Antoinette shared how they measure the successes of marketing campaigns using digital tools

AB: I would like to note, however, that to further improve on this, we are going to be looking at a Customer Relationship Management (CRM) system, where we can gain a holistic view of the whole learner journey. At the minute, we’re using individual tools just to make sure that we can gather intel of what it actually looks like, but there’s always room for improvement. I would say to push CRM going forward.

MGC: Finally, how do you target marketing strategies to different groups? For example, to mature students

Antoinette shared how they target specific audiences through marketing campaigns

AB: Market Research helps us to understand our audience preferences and their decision-making process. For instance, our award-winning ‘Think College Think Experience’ campaign brought to life the deciding factors for school leavers in a fun and attractive way. Factors were summarised into three different experiences – social, learning and career – which became the core decision making factors.

For Adult Learners, we found that it was more to do with the support services, systems and convenience, ensuring it fits in with their current family dynamics. These were the predominant factors and so we produced a guide that heavily focused on these to re-engage them back in education.

Technology has played a huge part in evolving our traditional recruitment methods. Smartphones are the one item you can guarantee that Gen Z student never puts down, and this goes back to what I said earlier about moulding the marketing around the audience.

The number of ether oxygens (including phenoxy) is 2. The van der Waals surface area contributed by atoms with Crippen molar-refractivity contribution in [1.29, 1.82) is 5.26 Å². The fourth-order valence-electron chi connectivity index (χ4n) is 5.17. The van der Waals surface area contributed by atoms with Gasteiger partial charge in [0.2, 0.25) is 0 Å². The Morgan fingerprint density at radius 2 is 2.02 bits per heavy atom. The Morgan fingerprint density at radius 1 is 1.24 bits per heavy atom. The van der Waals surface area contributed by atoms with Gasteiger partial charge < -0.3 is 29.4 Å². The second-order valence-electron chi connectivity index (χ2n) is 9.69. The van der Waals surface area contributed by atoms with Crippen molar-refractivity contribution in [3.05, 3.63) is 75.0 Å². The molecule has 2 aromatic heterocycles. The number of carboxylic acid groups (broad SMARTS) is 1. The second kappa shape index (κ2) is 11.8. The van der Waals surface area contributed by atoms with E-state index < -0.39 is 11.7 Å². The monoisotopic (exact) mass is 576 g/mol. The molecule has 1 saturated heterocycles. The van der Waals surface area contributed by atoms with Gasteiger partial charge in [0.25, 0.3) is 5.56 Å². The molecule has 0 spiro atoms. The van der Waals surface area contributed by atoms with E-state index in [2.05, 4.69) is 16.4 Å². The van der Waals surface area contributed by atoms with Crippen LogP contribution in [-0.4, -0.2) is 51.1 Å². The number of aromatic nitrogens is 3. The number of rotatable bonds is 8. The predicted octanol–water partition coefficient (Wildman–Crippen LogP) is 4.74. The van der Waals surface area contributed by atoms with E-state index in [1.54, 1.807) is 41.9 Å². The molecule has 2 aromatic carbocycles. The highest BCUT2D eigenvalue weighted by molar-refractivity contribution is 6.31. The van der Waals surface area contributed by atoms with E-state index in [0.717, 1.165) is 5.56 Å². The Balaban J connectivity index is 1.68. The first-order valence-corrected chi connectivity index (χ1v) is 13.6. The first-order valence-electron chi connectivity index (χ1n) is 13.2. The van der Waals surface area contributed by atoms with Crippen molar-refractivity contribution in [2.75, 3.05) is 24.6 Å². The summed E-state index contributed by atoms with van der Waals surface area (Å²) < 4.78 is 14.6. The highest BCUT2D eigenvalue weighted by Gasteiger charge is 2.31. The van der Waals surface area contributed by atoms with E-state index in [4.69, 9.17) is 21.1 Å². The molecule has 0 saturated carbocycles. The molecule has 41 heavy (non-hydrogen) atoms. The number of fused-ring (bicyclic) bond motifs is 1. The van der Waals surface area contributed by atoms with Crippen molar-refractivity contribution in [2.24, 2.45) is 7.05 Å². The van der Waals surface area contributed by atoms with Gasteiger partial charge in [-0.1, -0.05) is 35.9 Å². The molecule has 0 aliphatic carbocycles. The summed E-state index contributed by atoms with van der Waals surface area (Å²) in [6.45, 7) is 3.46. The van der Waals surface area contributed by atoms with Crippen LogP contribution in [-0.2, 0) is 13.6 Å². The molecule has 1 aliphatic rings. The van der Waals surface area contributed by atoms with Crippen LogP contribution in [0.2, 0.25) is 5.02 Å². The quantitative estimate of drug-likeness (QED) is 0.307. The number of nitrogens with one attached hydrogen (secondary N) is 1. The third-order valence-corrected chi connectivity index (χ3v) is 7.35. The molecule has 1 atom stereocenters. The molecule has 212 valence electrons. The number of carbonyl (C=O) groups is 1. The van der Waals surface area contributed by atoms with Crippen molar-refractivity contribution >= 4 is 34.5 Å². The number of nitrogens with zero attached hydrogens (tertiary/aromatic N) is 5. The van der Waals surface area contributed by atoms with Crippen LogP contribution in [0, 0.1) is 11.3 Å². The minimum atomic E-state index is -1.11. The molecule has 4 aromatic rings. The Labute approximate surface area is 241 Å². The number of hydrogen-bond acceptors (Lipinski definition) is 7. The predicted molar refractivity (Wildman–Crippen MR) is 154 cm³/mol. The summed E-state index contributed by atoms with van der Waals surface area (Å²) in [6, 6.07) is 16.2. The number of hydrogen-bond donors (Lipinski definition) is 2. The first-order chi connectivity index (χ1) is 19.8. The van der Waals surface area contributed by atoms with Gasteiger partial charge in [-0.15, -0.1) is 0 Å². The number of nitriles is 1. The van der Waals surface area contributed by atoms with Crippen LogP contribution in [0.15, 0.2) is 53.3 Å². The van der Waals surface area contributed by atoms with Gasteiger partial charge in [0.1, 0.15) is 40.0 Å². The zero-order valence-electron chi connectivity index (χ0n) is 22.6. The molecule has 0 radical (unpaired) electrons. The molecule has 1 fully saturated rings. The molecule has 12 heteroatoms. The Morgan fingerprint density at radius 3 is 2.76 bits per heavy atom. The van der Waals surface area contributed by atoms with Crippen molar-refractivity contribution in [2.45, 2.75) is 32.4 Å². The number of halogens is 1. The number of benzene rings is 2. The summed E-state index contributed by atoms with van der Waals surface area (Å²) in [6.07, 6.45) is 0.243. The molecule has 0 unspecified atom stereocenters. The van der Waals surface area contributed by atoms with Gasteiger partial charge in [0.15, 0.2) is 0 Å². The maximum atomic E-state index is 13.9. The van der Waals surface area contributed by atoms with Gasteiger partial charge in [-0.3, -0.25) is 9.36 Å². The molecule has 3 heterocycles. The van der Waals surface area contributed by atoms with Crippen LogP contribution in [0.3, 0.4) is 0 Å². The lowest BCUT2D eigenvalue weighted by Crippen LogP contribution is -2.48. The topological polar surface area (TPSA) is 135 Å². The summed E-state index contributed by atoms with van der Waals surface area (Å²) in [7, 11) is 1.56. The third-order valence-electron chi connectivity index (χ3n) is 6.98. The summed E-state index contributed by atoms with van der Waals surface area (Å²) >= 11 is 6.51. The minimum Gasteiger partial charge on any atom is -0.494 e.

Key Takeaways

Antoinette has presented both innovative and traditional ways of implementing marketing strategies in an FE setting. Waltham Forest College has seen an increase in their admissions, as a result of the strategy and they continue to be viewed as a highly successful institution.

The key takeaways from our conversation with Antoinette are:

  • Work with other local colleges to share ideas and processes.
  • Prioritise employee engagement so that current and prospective students know that the college is engaged with external employers and offers real-world taster experiences.
  • Innovate, as Waltham Forest College has with the social media influencer partnerships.
  • Modify marketing campaigns to show the reality of the institution post-Covid-19.
  • Consider the use of CRM systems to get a holistic outlook on the learner journey
  • Use market research to understand what engages different audiences, for example the use of social media for younger audiences, and physical guides for mature students.

[1] Beekye, Antoinette. 2022. Head of Digital Marketing, Communications and Enrichment, Waltham Forest College

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There was a 15.6% decrease in the number of people enrolled in further education courses in 2019/20, compared with the previous year. We spoke to Antoinette Beekye, Head of Digital Marketing, Communications and Enrichment at Waltham Forest College about the current issues facing the FE sector and how they have developed marketing strategies to mitigate these.